Uber founder turns real-estate mogul for ghost kitchen startup

Entities tied to Travis Kalanick spent more than $130M on property acquisitions for CloudKitchens

The former chief executive of Uber Technologies Inc. has been quietly assembling a mini real-estate empire over the past two years, acquiring closed restaurants, auto-body shops and warehouses for use in his new ghost kitchen venture.

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Entities tied to Travis Kalanick’s CloudKitchens, a startup that rents out space to businesses that prepare food for delivery, have bought more than 40 properties in nearly two dozen cities for more than $130 million, according to a Wall Street Journal review of public property and corporate records and data from the commercial real-estate database Reonomy.

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The analysis linked various limited-liability companies that own the properties to business addresses of CloudKitchens’ parent, City Storage Systems LLC, and to its senior leaders. These acquisitions include buildings from Portland, Ore., and Las Vegas to Columbus, Ohio, and Nashville.

While real-estate brokers said they were aware that Mr. Kalanick’s firm had been in the market, the extent and value of his investments has never been reported. The amount invested in real estate makes him an outlier among startups.

A spokeswoman for CloudKitchens declined to comment.

The acquisitions are a big bet on the fast-growing food-delivery business. CloudKitchens and its rivals rent out delivery-only kitchens under flexible terms. Food vendors can save time and money if they pick a prebuilt kitchen over a big restaurant space, these startups say. SoftBank Group Corp. -backed Reef Technology and Kitchen United are also part of this budding industry, which gained popularity after the coronavirus pandemic closed restaurants and customers turned to takeout.

Other ghost-kitchen companies and firms with vaguely similar business models, such as co-working or co-living companies, rarely acquire real estate. Instead, they typically lease space or sign revenue-sharing deals with landlords. Companies can expand more quickly without shelling out cash or borrowing heavily to acquire buildings.

But Mr. Kalanick’s firm has loaded up on properties and needs to spend more converting them to delivery kitchens. It is a strategy that takes market risk but could pay off if property values rise.

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Entities tied to CloudKitchens paid $9.2 million for a vacant restaurant space in Miami Beach in May and $6.6 million for an industrial property in Queens, N.Y., in March, the Journal’s analysis shows. In some cases, CloudKitchens has been able to buy buildings at bargain prices because of the pandemic, brokers say.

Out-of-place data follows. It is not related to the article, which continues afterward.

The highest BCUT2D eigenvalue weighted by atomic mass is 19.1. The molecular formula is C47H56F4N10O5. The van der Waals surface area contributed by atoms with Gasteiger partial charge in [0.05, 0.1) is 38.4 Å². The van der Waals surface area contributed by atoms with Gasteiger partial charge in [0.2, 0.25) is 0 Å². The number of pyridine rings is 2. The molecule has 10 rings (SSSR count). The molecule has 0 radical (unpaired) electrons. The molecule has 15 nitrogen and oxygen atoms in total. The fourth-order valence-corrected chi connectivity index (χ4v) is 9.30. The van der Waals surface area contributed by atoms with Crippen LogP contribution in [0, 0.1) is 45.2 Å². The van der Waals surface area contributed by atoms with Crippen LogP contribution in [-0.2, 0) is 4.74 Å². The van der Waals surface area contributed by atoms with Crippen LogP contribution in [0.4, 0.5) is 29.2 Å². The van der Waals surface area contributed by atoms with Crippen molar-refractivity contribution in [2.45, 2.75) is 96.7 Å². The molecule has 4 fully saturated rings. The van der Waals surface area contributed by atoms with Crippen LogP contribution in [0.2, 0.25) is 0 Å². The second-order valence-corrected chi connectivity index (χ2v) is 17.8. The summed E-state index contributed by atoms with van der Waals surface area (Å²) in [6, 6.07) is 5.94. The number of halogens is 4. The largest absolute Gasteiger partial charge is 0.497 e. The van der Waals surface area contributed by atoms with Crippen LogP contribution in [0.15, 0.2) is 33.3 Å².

Mr. Kalanick has money to spend. Last year CloudKitchens raised $400 million from Saudi Arabia’s sovereign-wealth fund. Goldman Sachs has been financing his acquisitions and developments with millions in loans, property records show.

Mr. Kalanick, the 44-year-old who co-founded Uber, stepped down as the ride-hailing company’s CEO in 2017 following pressure from investors who were concerned about the company’s culture. He is hardly the first investor to use limited-liability companies to acquire properties. Keeping real-estate deals quiet maintains privacy and can leave competitors in the dark about a company’s expansion plans.

Amazon.com Inc. asked local officials and brokers to sign nondisclosure agreements while it was searching for second headquarter sites, according to a number of real-estate firms.

But brokers and property analysts say Mr. Kalanick’s discretion rises to unusual levels. CloudKitchens doesn’t identify its locations on its website, and they usually aren’t shown on Google Maps. Mr. Kalanick has told employees not to name CloudKitchens in their LinkedIn profiles.

Real-estate agents in Memphis and Seattle say they signed contracts in recent weeks to sell properties to an investment firm that plans to turn them into delivery-only kitchens. They weren’t told much about the buyer, but around the same time as the contracts were signed, limited-liability companies named after the properties’ addresses were registered to the 41st floor of a Los Angeles office tower, a business address of City Storage Systems, corporate records show. It is unusual that a commercial real-estate broker wouldn’t know the identity of a buyer, brokers said.

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Last year, representatives of an investment firm started touring a Los Angeles furniture store that was listed for sale. A big, open space located just off the San Diego Freeway, it was the perfect place for a food-delivery business, according to the listing agent Sheri Messerlian. Different groups of people showed up numerous times to inspect every corner. The property owner started getting impatient, she said.

The suitors said little about themselves. Ms. Messerlian started digging but couldn’t find much information.

“I finally gave up,” she said. They were good for the money, and that was what mattered. In April, the investors bought the space for $2.95 million after getting a $200,000 pandemic discount.

Public records show that a City Storage Systems representative signed the application to register the LLC that now owns the property, which is registered to the 41st floor of the Los Angeles office tower.

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